Open to Desire by Mark Epstein
The Truth About What the Buddha Taught

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“A masterpiece. . . . It teaches us how not to fear and repress, but to rechannel and harness the most powerful energies of life toward freedom and bliss.” —ROBERT THURMAN

It is common in both Buddhism and Freudian psychoanalysis to treat desire as if it is the root of all suffering and problems, but psychiatrist Mark Epstein believes this to be a grave misunderstanding.In his controversial defense of desire, he makes clear that it is the key to deepening intimacy with ourselves, each other, and our world.Proposing that spiritual attainment does not have to be detached from intimacy or eroticism, Open to Desire begins with an exploration of the state of dissatisfaction that causes us to cling to irrational habits. Dr. Epstein helps readers overcome their own fears of desire so that they can more readily bridge the gap between self and other, cope with feelings of incompletion, and get past the perception of others as objects. Freed from clinging and shame, desire’s spiritual potential can then be opened up.


About Mark Epstein

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MARK EPSTEIN, M.D., is a psychiatrist in private practice in New York City and lectures frequently about the value of Buddhist meditation in psychotherapy. His previous books include Thoughts Without a Thinker, Going to Pieces Without Falling Apart, and Going on Being—over 250,000 copies sold combined. He is a contributing editor to Tricycle: The Buddhist Review and has written many articles for Yoga Journal and O, The Oprah Magazine.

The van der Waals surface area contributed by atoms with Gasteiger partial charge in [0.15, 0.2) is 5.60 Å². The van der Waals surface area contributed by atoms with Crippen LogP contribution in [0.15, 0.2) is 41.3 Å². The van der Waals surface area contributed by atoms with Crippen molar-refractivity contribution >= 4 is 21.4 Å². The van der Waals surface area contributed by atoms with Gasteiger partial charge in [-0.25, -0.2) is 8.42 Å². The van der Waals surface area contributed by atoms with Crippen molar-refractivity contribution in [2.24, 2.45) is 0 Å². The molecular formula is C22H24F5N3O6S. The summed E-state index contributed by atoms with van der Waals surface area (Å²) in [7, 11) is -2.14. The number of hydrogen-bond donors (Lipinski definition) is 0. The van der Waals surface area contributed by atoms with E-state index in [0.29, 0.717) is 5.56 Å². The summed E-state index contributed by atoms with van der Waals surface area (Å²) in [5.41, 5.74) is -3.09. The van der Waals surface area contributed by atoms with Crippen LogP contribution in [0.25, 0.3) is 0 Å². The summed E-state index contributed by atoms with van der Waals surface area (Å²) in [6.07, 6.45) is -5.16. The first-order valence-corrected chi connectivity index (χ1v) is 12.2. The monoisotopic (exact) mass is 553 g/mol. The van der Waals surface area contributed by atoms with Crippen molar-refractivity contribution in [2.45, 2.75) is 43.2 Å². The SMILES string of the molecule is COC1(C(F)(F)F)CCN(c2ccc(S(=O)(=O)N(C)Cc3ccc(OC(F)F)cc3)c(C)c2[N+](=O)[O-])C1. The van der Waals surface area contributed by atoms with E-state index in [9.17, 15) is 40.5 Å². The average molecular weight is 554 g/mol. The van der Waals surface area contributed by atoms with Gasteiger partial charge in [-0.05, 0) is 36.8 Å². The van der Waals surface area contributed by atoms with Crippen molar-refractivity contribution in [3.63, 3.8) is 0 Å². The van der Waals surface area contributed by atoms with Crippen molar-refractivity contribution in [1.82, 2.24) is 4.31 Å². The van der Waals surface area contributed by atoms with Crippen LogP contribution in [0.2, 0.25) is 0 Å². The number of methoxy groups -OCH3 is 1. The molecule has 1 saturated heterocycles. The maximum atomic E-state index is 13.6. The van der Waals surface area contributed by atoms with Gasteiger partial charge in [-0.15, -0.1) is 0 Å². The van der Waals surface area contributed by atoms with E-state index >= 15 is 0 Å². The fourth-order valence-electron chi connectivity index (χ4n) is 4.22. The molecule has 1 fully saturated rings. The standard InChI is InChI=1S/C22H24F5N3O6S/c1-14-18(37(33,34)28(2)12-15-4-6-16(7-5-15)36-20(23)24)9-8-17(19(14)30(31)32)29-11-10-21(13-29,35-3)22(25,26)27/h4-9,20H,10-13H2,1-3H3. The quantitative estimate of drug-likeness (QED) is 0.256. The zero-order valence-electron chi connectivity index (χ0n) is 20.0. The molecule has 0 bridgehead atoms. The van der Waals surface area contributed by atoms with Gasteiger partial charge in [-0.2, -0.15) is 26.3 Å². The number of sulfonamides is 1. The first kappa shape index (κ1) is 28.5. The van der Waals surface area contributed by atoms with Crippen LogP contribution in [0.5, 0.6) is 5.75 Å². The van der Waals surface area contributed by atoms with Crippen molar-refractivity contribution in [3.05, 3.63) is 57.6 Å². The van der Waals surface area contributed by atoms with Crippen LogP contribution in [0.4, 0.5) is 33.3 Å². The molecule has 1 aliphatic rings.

Published January 5, 2006 by Gotham Books. 240 pages
Genres: Health, Fitness & Dieting, Religion & Spirituality, Self Help, Parenting & Relationships, Law & Philosophy, Professional & Technical. Non-fiction

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Spirituality & Practice

He salutes the "sex-friendly" nature of Tibetan Buddhism and says this about the copulating figures adorning Tibetan art: "In this tradition, the active male desire, chastened by the gap that desire creates, becomes empathy and compassion: the ability to reach into the experience of another and f...

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